A new study by faculty and student researchers from the Ohio University Heritage College of Osteopathic Medicine has found that going to college can increase the risk of diabetes-related stress for those who have the disease.
The researchers found that people working at or attending universities had high levels of diabetes distress, a condition of feeling worried and frustrated about living with diabetes that can lead to fewer self-care behaviors, higher blood glucose levels and lower quality of life.
Knowing this, suggests lead study author Elizabeth Beverly, Ph.D., universities should anticipate that employees and students with diabetes will experience disease-related stress, and should use their resources to provide support.
The research, published in The Journal of the American Osteopathic Association, quickly attracted attention from both U.S. and international media, with articles in outlets including the Philadelphia Inquirer, diabetes.co.uk and MedIndia. Read JAOA’s news release here.
The study was authored by Beverly, associate professor of family medicine and holder of the Heritage Faculty Endowed Fellowship in Behavioral Diabetes, Osteopathic Heritage Foundation Ralph S. Licklider, D.O., Research Endowment; Rochelle G. Rennie, D.O. (’18); Emily H. Guseman, Ph.D., assistant professor of family medicine; Alicia Rodgers, M.S., OMS III; and Amber M. Healy, D.O. (’09), assistant clinical professor of specialty medicine, director of the Diabetes Fellowship and endocrinologist with OhioHealth Physicians Group Heritage College.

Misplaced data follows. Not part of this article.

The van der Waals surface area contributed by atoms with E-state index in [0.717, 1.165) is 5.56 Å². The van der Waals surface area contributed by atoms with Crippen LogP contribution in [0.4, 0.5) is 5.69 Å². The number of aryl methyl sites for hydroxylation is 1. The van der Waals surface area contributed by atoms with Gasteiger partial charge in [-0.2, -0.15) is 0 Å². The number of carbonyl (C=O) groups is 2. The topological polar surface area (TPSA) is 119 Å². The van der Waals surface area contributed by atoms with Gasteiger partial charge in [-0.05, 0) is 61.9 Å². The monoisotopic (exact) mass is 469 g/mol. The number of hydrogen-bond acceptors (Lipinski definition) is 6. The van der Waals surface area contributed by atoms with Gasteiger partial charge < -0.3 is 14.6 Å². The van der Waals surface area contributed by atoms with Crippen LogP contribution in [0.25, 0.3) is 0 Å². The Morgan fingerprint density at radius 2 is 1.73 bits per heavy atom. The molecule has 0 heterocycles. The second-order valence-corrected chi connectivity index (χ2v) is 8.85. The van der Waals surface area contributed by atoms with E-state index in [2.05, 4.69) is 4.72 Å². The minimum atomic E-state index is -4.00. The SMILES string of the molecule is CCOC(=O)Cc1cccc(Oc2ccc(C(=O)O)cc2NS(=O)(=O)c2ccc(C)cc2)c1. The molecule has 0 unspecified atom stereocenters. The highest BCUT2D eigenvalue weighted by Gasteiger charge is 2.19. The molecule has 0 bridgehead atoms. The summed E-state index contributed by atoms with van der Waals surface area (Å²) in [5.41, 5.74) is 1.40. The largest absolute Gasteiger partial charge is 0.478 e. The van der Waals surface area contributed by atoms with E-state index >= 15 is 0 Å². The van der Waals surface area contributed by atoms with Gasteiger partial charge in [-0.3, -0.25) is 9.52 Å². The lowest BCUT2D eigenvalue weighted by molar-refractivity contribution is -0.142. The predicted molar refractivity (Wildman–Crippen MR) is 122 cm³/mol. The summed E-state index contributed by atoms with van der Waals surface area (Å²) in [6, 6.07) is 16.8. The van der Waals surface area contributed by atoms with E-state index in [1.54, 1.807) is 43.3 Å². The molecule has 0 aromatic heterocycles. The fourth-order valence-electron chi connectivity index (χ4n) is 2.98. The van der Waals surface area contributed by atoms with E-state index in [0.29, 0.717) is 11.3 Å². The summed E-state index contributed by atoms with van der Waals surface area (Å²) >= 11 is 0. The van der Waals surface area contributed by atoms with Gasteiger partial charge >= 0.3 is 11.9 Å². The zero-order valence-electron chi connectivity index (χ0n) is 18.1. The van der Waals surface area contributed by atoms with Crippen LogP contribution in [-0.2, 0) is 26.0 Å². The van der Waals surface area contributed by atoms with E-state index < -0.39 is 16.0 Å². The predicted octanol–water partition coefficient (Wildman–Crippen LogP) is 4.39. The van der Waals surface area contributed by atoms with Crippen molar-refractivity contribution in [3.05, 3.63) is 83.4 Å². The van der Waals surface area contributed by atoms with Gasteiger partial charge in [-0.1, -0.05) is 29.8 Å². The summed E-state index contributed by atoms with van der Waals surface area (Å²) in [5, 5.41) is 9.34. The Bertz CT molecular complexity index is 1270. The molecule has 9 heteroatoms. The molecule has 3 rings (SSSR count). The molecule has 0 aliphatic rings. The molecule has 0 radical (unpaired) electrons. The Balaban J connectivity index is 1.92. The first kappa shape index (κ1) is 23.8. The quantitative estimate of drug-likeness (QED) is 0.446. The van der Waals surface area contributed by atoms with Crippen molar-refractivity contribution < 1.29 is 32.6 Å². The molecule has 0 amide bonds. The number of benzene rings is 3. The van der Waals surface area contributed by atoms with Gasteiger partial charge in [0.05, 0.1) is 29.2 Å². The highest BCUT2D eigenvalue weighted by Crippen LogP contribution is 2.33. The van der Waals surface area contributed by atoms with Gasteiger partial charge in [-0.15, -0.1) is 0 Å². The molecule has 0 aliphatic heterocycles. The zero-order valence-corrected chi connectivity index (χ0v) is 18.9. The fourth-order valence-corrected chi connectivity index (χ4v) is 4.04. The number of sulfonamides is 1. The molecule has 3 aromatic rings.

Rennie worked on the study as a post-doctoral student after graduating with her D.O. degree in 2018. Beverly, Guseman and Healy are all affiliated with the Diabetes Institute.